First-person shooters

Culture | A parents' guide to computer games

Issue: "School vouchers debate," May 15, 1999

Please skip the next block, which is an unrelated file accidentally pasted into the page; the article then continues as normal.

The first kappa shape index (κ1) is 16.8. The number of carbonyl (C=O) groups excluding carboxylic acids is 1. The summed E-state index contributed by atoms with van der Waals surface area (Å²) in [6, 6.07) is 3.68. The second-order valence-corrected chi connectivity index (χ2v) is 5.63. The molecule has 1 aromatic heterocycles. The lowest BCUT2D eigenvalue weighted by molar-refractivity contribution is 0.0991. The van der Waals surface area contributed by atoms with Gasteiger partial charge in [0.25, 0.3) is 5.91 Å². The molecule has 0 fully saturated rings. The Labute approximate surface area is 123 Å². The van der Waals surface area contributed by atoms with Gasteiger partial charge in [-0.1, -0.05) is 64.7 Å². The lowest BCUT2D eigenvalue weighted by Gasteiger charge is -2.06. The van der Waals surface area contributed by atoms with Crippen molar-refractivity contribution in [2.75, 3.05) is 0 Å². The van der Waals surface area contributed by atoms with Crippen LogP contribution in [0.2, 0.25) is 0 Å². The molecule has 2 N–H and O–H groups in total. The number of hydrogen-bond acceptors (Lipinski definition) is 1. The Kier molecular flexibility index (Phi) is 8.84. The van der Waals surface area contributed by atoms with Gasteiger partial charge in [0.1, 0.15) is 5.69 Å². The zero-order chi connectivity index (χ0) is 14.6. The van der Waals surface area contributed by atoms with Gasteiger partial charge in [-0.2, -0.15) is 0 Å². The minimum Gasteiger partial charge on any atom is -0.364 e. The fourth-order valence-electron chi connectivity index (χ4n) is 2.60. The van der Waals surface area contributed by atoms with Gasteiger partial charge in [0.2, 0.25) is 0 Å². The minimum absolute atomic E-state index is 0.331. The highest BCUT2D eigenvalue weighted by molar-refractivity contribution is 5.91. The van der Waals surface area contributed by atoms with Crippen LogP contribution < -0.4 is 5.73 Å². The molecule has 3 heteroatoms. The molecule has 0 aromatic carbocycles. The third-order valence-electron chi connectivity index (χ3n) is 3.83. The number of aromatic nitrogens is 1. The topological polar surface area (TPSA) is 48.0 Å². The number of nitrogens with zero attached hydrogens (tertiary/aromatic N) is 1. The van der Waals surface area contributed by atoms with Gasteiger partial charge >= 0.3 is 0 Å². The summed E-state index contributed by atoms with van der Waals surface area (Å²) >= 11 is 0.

The gamers saw it and knew what was coming-the squarish box with the word Doom was visible in a clear, plastic evidence bag carried from a suspect's home to an evidence van. And before the news stations that broadcast that image realized the significance of it (and just hours after the horrific shootings at Columbine High School in Littleton, Colo.), the Internet game forums were buzzing with the old debate: Do the virtual killing sprees like Doom, Quake, Unreal and Duke Nukem provoke real-life violence? "Here it comes," one avid gamer posted on a Macintosh forum. "What did we expect? We demand more and more realism." That's as close to an admission of culpability as I've seen; for the most part, the computer gaming community has tried to redirect the blame. Parents, they've said, should learn more about the games their children are playing. Agreed. At the heart of this controversy is a type of game known as a First-Person Shooter (FPS). Wolfenstein 3-D was the first, released in 1992 by id Software. Players are put in the role of an American soldier trapped in a German castle during World War II. The goal is to escape from the castle by killing as many Nazis as possible. By today's standards, Wolfenstein is a cartoonish, tame arcade game. But it broke some important ground-it removed the last barriers between the player and the action. The player sees through the protagonist's eyes, with the gun at the bottom-right of the screen. Doom came out a year later, in 1993, with better graphics and more gore. Was it realistic? The Marine Corps thought so. Marines were ordered to play Doom, and the jarhead who hacked the game to replace its mutant villains with Nazis and its plasma rifles with M-16s was awarded a Navy Achievement Medal. In the years since Doom's release, any number of copycat killer-apps have been released. One of the most successful ones commercially has been the Duke Nukem series. The most recent ones, including Quake, Requiem, Klingon Honor Guard, and Unreal, have stunning visual effects and ever more realistic environments. The advances have come incrementally, as programmers add textures, realistic lighting effects, and increasingly advanced Artificial Intelligence (to make those monsters harder to outsmart). Quake, as a matter of fact, is so realistic that players often complain of motion sickness-the game's manual recommends they sit farther away from their screens. The newer titles also offer something else we're hearing about in updates on the Littleton killings: multi-player, Internet-based "death matches." Instead of battling the game's computer-generated foes (called "bots"), players fight each other on shared, multi-player "maps." There are occasional team efforts, but usually the matches are played to a last-man-standing conclusion. But First-Person Shooters are only one category; the computer gaming world also includes strategy games (such as the Warcraft and Myth titles), adventure games (the best-selling Tomb Raider series, Grim Fandango, Myst and Riven), role-playing games (Everquest, Quest for Glory, Baldur's Gate), the oddly popular simulation games (SimCity, SimAnt, various flight and dogfight simulators) and even computerized board games (Monopoly and Scrabble sell quite well). Add to these virtual hunting, virtual fishing, virtual pool, virtual casinos, and virtual pets. Gamers can become Caesar, and even God (in a sim-universe game called Day One). And they can do it for free. Most game makers release downloadable demo versions of their titles. The demos are available over the Internet, on America Online, and on the CD-ROMs that are mailed with the various computer magazines each month. Even parents who have never bought a computer game for their kids ought to be a little nervous. Some computer games are innocent, even educational. They encourage thinking and imagination, developing strategy skills and quick reflexes. Others are horrific or pornographic. Some, such as Postal, offer the "pleasure" of blowing away innocent bystanders, turning children into virtual serial killers. Some are little more than shooting arcades, while others try hard to simulate the thrill of actually shedding blood. Software can go only so far, so Logitech offers a new joystick called WingMan Force to add a physical boost to the virtual experience. An ad for the product in Wired magazine says the WingMan "uses high-precision steel cable drives to create a brutal force feedback experience...." The ad carries the headline, "Psychiatrists say it's important to feel something when you kill." Here is a roundup of some of the most popular computer games: